Emmy Award-winning producer, author and entrepreneur Saudia Davis ’92 shares highlights from her career, her professional and personal goals, and the lifelong lessons she learned at Convent.
Saudia Davis ’92 is an Emmy Award-winning producer, entrepreneur, author and creative strategist. Before embarking on these professional pursuits, she walked the halls of the Flood Mansion, soaking in the views from the Williams Library bay windows, learning from teachers she looked up to and forging her own path as the younger sister of an alumna.
Since graduating from Convent High School and attending Saint Mary’s College to study English and Communications, Saudia has explored professional fields that, in their different ways, inspire creativity, storytelling, community and the arts. In each endeavor, she carries a lesson from Convent: You can be whoever you dare and dream to be.
Most recently, these dreams brought her to film production. In 2022, after producing professionally for seven years, Saudia worked as the producer for The Lost Story of Emmett Till: Trial in the Delta. The film recounts the court proceedings that played out in Sumner, Mississippi, in 1955, following the kidnap and murder of 14-year-old Emmett Till. In December 2022, the film won an Emmy Award for Outstanding Achievement in “Human Interest — Long Form.” For Saudia, this award was far more than a marker of personal achievement. “The win somehow also confirms that Emmett Till’s murder trial will be seen,” Saudia said, adding, “This project shines a bright light on the truth.” The film is currently available for streaming on Peacock and Roku. To Saudia, her work on the film affirmed that she was on the right path in her career.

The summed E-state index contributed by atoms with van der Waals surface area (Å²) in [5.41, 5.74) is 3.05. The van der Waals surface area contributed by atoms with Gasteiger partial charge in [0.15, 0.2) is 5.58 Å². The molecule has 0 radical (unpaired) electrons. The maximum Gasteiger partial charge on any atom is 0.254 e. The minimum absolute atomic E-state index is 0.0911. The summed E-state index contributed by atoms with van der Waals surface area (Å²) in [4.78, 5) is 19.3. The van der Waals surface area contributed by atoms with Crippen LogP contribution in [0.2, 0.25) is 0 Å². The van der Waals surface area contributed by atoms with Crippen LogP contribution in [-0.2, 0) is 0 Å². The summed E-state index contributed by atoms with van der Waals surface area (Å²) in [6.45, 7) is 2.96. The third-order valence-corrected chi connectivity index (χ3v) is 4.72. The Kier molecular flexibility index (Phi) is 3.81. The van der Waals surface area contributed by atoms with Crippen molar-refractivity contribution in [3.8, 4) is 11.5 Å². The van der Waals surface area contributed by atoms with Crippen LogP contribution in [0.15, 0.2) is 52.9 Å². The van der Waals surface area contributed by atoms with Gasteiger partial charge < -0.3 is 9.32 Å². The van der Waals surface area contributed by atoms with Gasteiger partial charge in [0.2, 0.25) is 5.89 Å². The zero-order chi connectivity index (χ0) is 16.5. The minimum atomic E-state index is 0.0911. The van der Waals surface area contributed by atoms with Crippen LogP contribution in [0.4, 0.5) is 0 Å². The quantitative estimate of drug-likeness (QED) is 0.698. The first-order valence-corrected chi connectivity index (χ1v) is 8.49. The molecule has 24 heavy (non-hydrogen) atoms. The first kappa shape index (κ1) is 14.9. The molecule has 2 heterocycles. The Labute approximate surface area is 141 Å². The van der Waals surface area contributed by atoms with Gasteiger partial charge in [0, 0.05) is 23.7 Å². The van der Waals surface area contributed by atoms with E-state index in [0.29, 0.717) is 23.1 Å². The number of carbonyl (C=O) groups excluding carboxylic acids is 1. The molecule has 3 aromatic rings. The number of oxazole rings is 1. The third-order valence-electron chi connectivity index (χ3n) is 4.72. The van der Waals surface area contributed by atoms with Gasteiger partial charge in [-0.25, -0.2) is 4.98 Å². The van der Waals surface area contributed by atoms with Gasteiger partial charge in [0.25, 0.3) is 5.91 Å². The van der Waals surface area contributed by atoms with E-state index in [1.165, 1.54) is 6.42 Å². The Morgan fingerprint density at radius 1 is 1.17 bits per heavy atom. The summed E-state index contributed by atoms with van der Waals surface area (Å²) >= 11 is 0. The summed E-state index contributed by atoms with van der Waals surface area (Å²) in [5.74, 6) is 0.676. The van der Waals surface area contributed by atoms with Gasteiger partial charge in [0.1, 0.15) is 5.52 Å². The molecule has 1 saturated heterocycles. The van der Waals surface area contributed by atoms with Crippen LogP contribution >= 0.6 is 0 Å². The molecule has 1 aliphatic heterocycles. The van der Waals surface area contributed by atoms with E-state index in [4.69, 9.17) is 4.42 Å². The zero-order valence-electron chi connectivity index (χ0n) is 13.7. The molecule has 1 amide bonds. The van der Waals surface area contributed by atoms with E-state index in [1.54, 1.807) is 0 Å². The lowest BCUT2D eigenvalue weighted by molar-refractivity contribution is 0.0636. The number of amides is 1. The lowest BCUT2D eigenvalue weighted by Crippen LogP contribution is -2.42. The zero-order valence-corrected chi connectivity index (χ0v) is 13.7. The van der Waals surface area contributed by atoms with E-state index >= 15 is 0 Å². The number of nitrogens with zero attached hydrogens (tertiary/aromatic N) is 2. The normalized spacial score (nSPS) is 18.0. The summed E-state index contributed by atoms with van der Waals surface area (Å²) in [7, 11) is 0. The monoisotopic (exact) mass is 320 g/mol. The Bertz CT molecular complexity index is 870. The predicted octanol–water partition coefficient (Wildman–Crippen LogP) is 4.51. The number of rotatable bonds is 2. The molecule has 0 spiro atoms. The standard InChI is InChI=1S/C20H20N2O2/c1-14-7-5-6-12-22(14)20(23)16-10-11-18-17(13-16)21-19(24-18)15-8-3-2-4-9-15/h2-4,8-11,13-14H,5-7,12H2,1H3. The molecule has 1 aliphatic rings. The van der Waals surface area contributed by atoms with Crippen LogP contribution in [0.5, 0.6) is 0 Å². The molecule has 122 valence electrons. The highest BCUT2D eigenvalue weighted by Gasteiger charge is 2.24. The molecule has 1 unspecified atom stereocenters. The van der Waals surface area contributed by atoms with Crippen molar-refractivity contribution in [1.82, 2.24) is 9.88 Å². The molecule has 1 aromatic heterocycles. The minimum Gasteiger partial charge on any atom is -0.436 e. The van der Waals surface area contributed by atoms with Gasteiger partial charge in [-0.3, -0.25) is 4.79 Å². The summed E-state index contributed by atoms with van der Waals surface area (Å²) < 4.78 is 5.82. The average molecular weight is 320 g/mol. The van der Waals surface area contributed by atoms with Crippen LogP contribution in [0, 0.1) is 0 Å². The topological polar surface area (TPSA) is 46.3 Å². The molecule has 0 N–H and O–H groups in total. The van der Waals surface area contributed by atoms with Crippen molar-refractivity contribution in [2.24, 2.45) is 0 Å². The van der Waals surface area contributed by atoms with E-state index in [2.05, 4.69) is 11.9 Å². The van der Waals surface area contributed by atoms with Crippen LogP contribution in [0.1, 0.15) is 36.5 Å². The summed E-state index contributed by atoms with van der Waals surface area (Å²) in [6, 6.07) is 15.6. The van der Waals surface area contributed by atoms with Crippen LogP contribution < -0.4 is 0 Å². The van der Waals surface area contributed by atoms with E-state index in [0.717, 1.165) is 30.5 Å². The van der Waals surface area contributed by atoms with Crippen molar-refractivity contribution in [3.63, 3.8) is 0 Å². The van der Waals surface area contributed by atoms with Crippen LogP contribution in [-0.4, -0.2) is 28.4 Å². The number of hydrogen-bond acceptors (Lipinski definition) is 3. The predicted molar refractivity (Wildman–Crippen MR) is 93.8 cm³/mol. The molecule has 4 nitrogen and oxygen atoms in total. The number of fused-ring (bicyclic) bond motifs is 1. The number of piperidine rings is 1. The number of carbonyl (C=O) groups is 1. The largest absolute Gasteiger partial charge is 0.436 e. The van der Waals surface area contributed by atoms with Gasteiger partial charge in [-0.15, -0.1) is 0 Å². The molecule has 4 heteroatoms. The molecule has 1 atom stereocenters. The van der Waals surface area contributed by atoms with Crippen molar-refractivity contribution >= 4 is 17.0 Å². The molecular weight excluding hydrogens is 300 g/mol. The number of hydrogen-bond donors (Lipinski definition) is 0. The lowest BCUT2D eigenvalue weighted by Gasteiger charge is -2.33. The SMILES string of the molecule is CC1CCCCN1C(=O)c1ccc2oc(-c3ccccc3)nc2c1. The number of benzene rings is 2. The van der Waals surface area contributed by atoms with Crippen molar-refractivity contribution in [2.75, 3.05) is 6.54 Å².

Before entering the world of motion pictures, Saudia worked on the development of the Kehrein Center for the Arts, a 1000-seat theater in Chicago, which stands as a creative and performing arts hub for the city’s West Side neighborhood of Austin. Using the gutted, ceilingless Siena High School auditorium for storage in 2011, Saudia could see the space’s potential. By 2018 she grabbed the school board’s attention and, together with a volunteer committee, raised over $7 million. Construction began in April 2018, and a year later, the theater officially opened.
In 2020, Saudia released her debut book, 33 Ways Not to Screw Up Creative Entrepreneurship, sharing her insights, guidance and tools for emerging creative entrepreneurs. Two years later, she returned to Broadway to speak to current Convent High School juniors and seniors. In a lively talk, Saudia connected lessons from the book to the students’ lives as they begin or continue their college search. Determined to sign each of the students’ books personally, Saudia almost missed her flight home to Chicago. With this visit, the Convent & Stuart Hall community “welcomed me home with enthusiasm and joy,” she said.
Today, Saudia looks forward to continuing her work in the film industry. With three feature films and one documentary in development, she is as busy as ever. In this busyness, she continues to dedicate her time to service. After being diagnosed with fibroids and undergoing surgery, Saudia has committed to advocating for fibroid awareness and access to safe treatment. No longer able to have children, she shared that her “purpose in life has shifted significantly,” adding, “What I once believed would be my life is nothing like what I imagined.” Saudia has found purpose in her commitment to this women’s health cause, working to support underserved women with fibroids, a diagnosis that disproportionately affects people of color.
In this work, Saudia carries on the values of service she learned at Convent & Stuart Hall: “Convent’s commitment to service is a major part of my life today. … It was instilled in me as a student.”